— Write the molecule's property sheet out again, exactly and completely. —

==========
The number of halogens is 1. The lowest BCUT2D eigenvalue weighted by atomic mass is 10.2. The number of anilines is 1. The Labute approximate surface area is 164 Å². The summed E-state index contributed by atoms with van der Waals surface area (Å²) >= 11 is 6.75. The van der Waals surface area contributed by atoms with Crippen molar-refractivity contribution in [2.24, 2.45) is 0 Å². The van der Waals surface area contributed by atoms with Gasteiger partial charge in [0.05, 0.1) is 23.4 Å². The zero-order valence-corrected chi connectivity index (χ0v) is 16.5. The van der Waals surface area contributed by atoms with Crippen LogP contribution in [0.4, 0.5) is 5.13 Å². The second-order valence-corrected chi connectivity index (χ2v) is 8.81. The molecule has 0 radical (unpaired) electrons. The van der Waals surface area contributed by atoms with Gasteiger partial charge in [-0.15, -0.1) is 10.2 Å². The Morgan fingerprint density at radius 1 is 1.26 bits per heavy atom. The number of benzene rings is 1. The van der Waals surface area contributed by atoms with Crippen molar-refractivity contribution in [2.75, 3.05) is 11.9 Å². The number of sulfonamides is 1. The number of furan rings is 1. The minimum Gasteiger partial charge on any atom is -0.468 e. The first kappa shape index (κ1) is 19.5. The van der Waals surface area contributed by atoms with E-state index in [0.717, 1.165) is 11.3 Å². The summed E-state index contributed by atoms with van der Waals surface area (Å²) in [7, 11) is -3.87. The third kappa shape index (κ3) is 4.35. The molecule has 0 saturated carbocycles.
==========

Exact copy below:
The number of halogens is 1. The lowest BCUT2D eigenvalue weighted by atomic mass is 10.2. The number of anilines is 1. The Labute approximate surface area is 164 Å². The summed E-state index contributed by atoms with van der Waals surface area (Å²) >= 11 is 6.75. The van der Waals surface area contributed by atoms with Crippen molar-refractivity contribution in [2.24, 2.45) is 0 Å². The van der Waals surface area contributed by atoms with Gasteiger partial charge in [0.05, 0.1) is 23.4 Å². The zero-order valence-corrected chi connectivity index (χ0v) is 16.5. The van der Waals surface area contributed by atoms with Crippen LogP contribution in [0.4, 0.5) is 5.13 Å². The second-order valence-corrected chi connectivity index (χ2v) is 8.81. The molecule has 0 radical (unpaired) electrons. The van der Waals surface area contributed by atoms with Gasteiger partial charge in [-0.15, -0.1) is 10.2 Å². The Morgan fingerprint density at radius 1 is 1.26 bits per heavy atom. The number of benzene rings is 1. The van der Waals surface area contributed by atoms with Crippen molar-refractivity contribution in [2.75, 3.05) is 11.9 Å². The number of sulfonamides is 1. The number of furan rings is 1. The minimum Gasteiger partial charge on any atom is -0.468 e. The first kappa shape index (κ1) is 19.5. The van der Waals surface area contributed by atoms with E-state index in [0.717, 1.165) is 11.3 Å². The summed E-state index contributed by atoms with van der Waals surface area (Å²) in [7, 11) is -3.87. The third kappa shape index (κ3) is 4.35. The molecule has 0 saturated carbocycles.